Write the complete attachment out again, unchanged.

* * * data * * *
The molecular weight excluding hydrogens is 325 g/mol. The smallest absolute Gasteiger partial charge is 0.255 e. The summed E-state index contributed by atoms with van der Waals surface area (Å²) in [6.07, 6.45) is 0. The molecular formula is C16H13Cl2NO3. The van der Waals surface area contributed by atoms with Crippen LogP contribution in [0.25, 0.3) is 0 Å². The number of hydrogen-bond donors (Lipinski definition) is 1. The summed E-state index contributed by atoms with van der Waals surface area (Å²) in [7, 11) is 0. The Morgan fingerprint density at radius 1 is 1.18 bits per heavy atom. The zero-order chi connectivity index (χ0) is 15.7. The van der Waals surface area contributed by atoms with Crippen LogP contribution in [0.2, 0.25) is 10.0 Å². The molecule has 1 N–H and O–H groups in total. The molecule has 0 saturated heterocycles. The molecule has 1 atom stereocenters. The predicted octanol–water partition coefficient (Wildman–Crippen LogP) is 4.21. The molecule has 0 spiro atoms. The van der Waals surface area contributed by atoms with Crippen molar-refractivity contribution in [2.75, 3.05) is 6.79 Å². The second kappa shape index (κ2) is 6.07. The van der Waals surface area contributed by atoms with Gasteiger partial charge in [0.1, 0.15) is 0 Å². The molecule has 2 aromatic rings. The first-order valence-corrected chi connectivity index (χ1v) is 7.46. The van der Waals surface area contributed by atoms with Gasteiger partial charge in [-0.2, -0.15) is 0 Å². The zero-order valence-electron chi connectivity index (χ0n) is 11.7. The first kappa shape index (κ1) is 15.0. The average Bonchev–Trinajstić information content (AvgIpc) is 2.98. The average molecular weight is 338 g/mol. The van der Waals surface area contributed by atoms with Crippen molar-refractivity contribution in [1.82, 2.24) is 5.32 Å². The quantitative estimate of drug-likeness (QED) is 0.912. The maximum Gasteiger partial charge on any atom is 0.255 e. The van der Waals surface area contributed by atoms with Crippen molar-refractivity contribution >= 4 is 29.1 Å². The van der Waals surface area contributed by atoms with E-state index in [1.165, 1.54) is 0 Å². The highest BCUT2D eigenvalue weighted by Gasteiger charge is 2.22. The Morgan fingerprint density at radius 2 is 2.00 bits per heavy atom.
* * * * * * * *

The molecular weight excluding hydrogens is 325 g/mol. The smallest absolute Gasteiger partial charge is 0.255 e. The summed E-state index contributed by atoms with van der Waals surface area (Å²) in [6.07, 6.45) is 0. The molecular formula is C16H13Cl2NO3. The van der Waals surface area contributed by atoms with Crippen LogP contribution in [0.25, 0.3) is 0 Å². The number of hydrogen-bond donors (Lipinski definition) is 1. The summed E-state index contributed by atoms with van der Waals surface area (Å²) in [7, 11) is 0. The Morgan fingerprint density at radius 1 is 1.18 bits per heavy atom. The zero-order chi connectivity index (χ0) is 15.7. The van der Waals surface area contributed by atoms with Crippen LogP contribution in [0.2, 0.25) is 10.0 Å². The molecule has 1 N–H and O–H groups in total. The molecule has 0 saturated heterocycles. The molecule has 1 atom stereocenters. The predicted octanol–water partition coefficient (Wildman–Crippen LogP) is 4.21. The molecule has 0 spiro atoms. The van der Waals surface area contributed by atoms with Crippen molar-refractivity contribution in [2.75, 3.05) is 6.79 Å². The second kappa shape index (κ2) is 6.07. The van der Waals surface area contributed by atoms with Gasteiger partial charge in [0.1, 0.15) is 0 Å². The molecule has 2 aromatic rings. The first-order valence-corrected chi connectivity index (χ1v) is 7.46. The van der Waals surface area contributed by atoms with Gasteiger partial charge in [-0.2, -0.15) is 0 Å². The zero-order valence-electron chi connectivity index (χ0n) is 11.7. The first kappa shape index (κ1) is 15.0. The average Bonchev–Trinajstić information content (AvgIpc) is 2.98. The average molecular weight is 338 g/mol. The van der Waals surface area contributed by atoms with Crippen molar-refractivity contribution in [1.82, 2.24) is 5.32 Å². The quantitative estimate of drug-likeness (QED) is 0.912. The maximum Gasteiger partial charge on any atom is 0.255 e. The van der Waals surface area contributed by atoms with Crippen molar-refractivity contribution >= 4 is 29.1 Å². The van der Waals surface area contributed by atoms with E-state index in [1.165, 1.54) is 0 Å². The highest BCUT2D eigenvalue weighted by Gasteiger charge is 2.22. The Morgan fingerprint density at radius 2 is 2.00 bits per heavy atom.